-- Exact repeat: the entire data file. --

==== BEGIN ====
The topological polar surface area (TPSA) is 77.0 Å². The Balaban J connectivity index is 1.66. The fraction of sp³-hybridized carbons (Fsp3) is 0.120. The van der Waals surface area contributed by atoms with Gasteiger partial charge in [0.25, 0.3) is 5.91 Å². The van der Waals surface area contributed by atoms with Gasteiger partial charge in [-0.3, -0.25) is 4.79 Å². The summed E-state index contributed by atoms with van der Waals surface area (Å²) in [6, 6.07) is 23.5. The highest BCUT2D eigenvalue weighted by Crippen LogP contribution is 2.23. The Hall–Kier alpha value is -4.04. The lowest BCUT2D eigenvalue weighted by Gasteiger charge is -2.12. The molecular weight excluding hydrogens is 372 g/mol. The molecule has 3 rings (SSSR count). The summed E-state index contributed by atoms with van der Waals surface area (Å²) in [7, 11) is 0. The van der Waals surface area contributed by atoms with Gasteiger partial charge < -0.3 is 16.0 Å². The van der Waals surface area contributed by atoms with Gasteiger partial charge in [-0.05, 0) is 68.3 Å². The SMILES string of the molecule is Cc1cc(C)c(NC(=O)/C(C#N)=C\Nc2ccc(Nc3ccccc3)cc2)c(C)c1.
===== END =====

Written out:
The topological polar surface area (TPSA) is 77.0 Å². The Balaban J connectivity index is 1.66. The fraction of sp³-hybridized carbons (Fsp3) is 0.120. The van der Waals surface area contributed by atoms with Gasteiger partial charge in [0.25, 0.3) is 5.91 Å². The van der Waals surface area contributed by atoms with Gasteiger partial charge in [-0.3, -0.25) is 4.79 Å². The summed E-state index contributed by atoms with van der Waals surface area (Å²) in [6, 6.07) is 23.5. The highest BCUT2D eigenvalue weighted by Crippen LogP contribution is 2.23. The Hall–Kier alpha value is -4.04. The lowest BCUT2D eigenvalue weighted by Gasteiger charge is -2.12. The molecular weight excluding hydrogens is 372 g/mol. The molecule has 3 rings (SSSR count). The summed E-state index contributed by atoms with van der Waals surface area (Å²) in [7, 11) is 0. The van der Waals surface area contributed by atoms with Gasteiger partial charge < -0.3 is 16.0 Å². The van der Waals surface area contributed by atoms with Gasteiger partial charge in [-0.05, 0) is 68.3 Å². The SMILES string of the molecule is Cc1cc(C)c(NC(=O)/C(C#N)=C\Nc2ccc(Nc3ccccc3)cc2)c(C)c1.